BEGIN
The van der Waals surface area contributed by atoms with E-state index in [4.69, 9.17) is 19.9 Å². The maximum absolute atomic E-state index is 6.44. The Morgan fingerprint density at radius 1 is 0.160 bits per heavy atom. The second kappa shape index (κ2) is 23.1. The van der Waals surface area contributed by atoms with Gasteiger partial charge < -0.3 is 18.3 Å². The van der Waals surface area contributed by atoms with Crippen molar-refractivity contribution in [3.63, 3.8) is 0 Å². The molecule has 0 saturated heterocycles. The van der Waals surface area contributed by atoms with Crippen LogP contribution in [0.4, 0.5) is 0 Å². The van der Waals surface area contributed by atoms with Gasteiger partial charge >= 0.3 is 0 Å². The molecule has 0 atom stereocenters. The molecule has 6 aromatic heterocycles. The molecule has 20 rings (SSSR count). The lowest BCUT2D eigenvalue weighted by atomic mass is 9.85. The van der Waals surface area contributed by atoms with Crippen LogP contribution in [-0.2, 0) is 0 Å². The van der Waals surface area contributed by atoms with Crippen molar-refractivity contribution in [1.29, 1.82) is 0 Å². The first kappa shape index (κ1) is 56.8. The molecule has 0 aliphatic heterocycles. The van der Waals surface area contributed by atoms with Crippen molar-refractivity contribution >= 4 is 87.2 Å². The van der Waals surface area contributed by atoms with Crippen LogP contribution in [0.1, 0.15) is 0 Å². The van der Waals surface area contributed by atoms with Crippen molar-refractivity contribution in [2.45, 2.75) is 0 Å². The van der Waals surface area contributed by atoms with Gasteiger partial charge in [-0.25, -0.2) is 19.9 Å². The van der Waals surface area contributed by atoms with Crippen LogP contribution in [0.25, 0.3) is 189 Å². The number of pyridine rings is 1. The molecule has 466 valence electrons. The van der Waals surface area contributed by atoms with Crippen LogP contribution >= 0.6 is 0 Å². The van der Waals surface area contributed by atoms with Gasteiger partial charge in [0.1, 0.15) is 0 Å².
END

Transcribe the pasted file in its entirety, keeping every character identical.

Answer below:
The van der Waals surface area contributed by atoms with E-state index in [4.69, 9.17) is 19.9 Å². The maximum absolute atomic E-state index is 6.44. The Morgan fingerprint density at radius 1 is 0.160 bits per heavy atom. The second kappa shape index (κ2) is 23.1. The van der Waals surface area contributed by atoms with Gasteiger partial charge < -0.3 is 18.3 Å². The van der Waals surface area contributed by atoms with Crippen molar-refractivity contribution in [3.63, 3.8) is 0 Å². The molecule has 0 saturated heterocycles. The van der Waals surface area contributed by atoms with Crippen LogP contribution in [0.4, 0.5) is 0 Å². The van der Waals surface area contributed by atoms with Gasteiger partial charge >= 0.3 is 0 Å². The molecule has 0 atom stereocenters. The molecule has 6 aromatic heterocycles. The molecule has 20 rings (SSSR count). The lowest BCUT2D eigenvalue weighted by atomic mass is 9.85. The van der Waals surface area contributed by atoms with Crippen LogP contribution in [-0.2, 0) is 0 Å². The van der Waals surface area contributed by atoms with Crippen molar-refractivity contribution in [1.29, 1.82) is 0 Å². The first kappa shape index (κ1) is 56.8. The molecule has 0 aliphatic heterocycles. The van der Waals surface area contributed by atoms with Crippen molar-refractivity contribution >= 4 is 87.2 Å². The van der Waals surface area contributed by atoms with Crippen LogP contribution in [0.1, 0.15) is 0 Å². The van der Waals surface area contributed by atoms with Crippen molar-refractivity contribution in [2.45, 2.75) is 0 Å². The van der Waals surface area contributed by atoms with Gasteiger partial charge in [-0.25, -0.2) is 19.9 Å². The van der Waals surface area contributed by atoms with Crippen LogP contribution in [0.25, 0.3) is 189 Å². The number of pyridine rings is 1. The molecule has 466 valence electrons. The van der Waals surface area contributed by atoms with Crippen LogP contribution >= 0.6 is 0 Å². The van der Waals surface area contributed by atoms with Gasteiger partial charge in [0.1, 0.15) is 0 Å².